A few entries below this lovable duo on Reddit is an article from The Independent about the rape victim in the Maldives who was sentenced to 100 lashes after being raped by her step-father. A few entries below this, is a picture of a velociraptor wondering about the blindness of bats, Batman, Daredevil, and Ben Affleck. The people have spoken, I suppose. Presidential candidates should take note of this –say nothing of consequence, and you’ve got a fighting chance. Assuming that voters on Reddit are also voters in the political arena, I am a little alarmed.


The reason longer, thoughtful, articles do not rise to the surface like the kittens is precisely because they are longer and thoughtful. To replicate a long article about, say, the exciting state of modern physics, or how the philosophical discourse in Don Quixote can shed light on a problem in our current thinking about the environment, would take time and energy. It is, like the previous sentence, hard to get through. The decision to ‘share’ the information, requires that you first interact with it intellectually, which may take minutes or hours or days. Sometimes, as in the case of the article about the Maldives rape victim, the headline is succinct and telling enough to make the viewer feel confident in their understanding of the meme as a whole and even morally righteous in their choice to replicate it. This is why such articles are higher in the mix. Put an uncommon word or confusing punctuation the title and watch the article sink, despite its richness, into the Cyber-Lethe.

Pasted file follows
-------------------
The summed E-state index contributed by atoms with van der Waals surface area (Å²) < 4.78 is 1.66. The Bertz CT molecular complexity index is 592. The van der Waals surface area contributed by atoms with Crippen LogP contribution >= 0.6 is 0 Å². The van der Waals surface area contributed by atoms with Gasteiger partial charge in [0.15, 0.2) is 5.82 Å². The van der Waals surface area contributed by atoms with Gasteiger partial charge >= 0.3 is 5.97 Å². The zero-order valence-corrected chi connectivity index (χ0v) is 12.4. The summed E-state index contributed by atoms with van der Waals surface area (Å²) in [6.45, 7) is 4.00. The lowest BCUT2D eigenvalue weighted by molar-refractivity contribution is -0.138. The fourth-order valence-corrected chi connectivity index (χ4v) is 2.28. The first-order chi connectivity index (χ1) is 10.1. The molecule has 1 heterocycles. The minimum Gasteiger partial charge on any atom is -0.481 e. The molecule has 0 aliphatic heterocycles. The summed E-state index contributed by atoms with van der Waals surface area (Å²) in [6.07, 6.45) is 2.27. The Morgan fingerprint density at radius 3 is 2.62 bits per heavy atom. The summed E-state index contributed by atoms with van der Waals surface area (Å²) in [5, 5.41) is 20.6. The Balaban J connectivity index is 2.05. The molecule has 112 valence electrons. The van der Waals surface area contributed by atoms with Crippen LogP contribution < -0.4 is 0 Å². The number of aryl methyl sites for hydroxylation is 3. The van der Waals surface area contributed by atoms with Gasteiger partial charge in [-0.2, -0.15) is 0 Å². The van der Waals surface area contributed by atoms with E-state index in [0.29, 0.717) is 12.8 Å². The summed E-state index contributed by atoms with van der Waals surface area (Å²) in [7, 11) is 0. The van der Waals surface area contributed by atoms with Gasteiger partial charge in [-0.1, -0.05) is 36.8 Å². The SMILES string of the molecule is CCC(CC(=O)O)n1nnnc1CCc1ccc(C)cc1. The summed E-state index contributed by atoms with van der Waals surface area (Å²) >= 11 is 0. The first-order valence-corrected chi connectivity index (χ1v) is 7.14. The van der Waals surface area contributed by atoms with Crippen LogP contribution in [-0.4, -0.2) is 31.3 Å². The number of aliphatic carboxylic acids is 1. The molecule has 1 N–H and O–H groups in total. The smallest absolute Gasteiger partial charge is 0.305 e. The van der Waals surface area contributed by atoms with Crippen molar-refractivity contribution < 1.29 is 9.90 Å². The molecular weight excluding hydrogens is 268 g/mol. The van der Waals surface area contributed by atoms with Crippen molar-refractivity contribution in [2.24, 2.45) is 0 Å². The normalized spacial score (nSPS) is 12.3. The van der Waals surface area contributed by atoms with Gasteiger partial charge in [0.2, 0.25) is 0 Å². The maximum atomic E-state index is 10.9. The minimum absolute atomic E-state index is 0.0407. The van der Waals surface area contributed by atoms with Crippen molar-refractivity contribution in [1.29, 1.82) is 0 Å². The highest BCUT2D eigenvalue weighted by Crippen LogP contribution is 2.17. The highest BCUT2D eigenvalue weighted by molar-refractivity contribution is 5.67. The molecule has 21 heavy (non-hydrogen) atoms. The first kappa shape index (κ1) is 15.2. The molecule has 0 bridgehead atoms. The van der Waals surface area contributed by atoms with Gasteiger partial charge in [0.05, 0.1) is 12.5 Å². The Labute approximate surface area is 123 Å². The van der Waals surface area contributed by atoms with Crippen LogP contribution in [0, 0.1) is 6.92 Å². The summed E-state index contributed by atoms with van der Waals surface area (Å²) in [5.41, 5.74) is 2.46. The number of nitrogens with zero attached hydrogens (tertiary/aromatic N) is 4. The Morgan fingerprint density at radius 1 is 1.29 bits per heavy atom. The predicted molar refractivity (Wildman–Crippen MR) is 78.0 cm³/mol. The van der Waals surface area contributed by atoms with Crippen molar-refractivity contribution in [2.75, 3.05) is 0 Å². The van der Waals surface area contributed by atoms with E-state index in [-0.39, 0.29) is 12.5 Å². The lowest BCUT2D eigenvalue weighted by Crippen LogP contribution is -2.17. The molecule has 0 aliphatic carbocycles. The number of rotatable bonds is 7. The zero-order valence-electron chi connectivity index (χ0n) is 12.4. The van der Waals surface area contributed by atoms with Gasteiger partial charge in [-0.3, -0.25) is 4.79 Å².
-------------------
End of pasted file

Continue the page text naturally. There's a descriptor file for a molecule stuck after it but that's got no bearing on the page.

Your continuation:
The copying-fidelity of more complex memes is much lower than that of the kittens. A more complex structure is simply more difficult to accurately replicate. Unless you are just sharing the link, you’ll have to actually formulate words of your own to summarize and judge the information you have read. Plagiarism is frowned upon, so the copy and paste shortcut is out of the question. No, you would actually have to read, think, write, think, write, and give credit where credit is due. When someone takes the energy to do this, they will often change the original points, and alas, the original meme might be lost as natural selection favors its more palatable, albeit less informative, offspring.

What can we do to combat this? How do we rise above the seemingly impermeable layer of syntactically ridiculous status updates littered with yolos and lols that inform us about what different people are doing and eating every minute of every day? How do we make the incredible content that floats around unappreciated rise to the top? How can we take the meme pool back from the adorable kittens that now rule it? I’ve got no freakin idea. We could start, I suppose, by operating in a separate meme pool, a meme pool in which the replicators are thoughtful, helpful, or informative. In such a meme pool, the population of kitten memes would be zero, and if one were introduced through some unforeseen mutation, we could hope that the newly created environment would be hazardous to the kitten meme. Memes, like genes, flourish and perish under different environmental circumstances. So, if kitten memes are flourishing now, we are partly to blame. By making the internet a place where everyone clicks, clicks, and clicks again with short attention spans and lack of interest, we are creating an environment in which a cute photograph of kittens –being easy on the eyes, mind, and fingers –flourishes above all else. I do not think that this flourishing always comes at the expense of the good content that hides a little deeper, but then again, who knows what I could have learned or benefited from had real stories or information been at the top of the Reddit page when I went there to get the information for this post? There is a place for kitten memes, I am sure, just as there is a place for reality TV shows. But do these really belong at the top?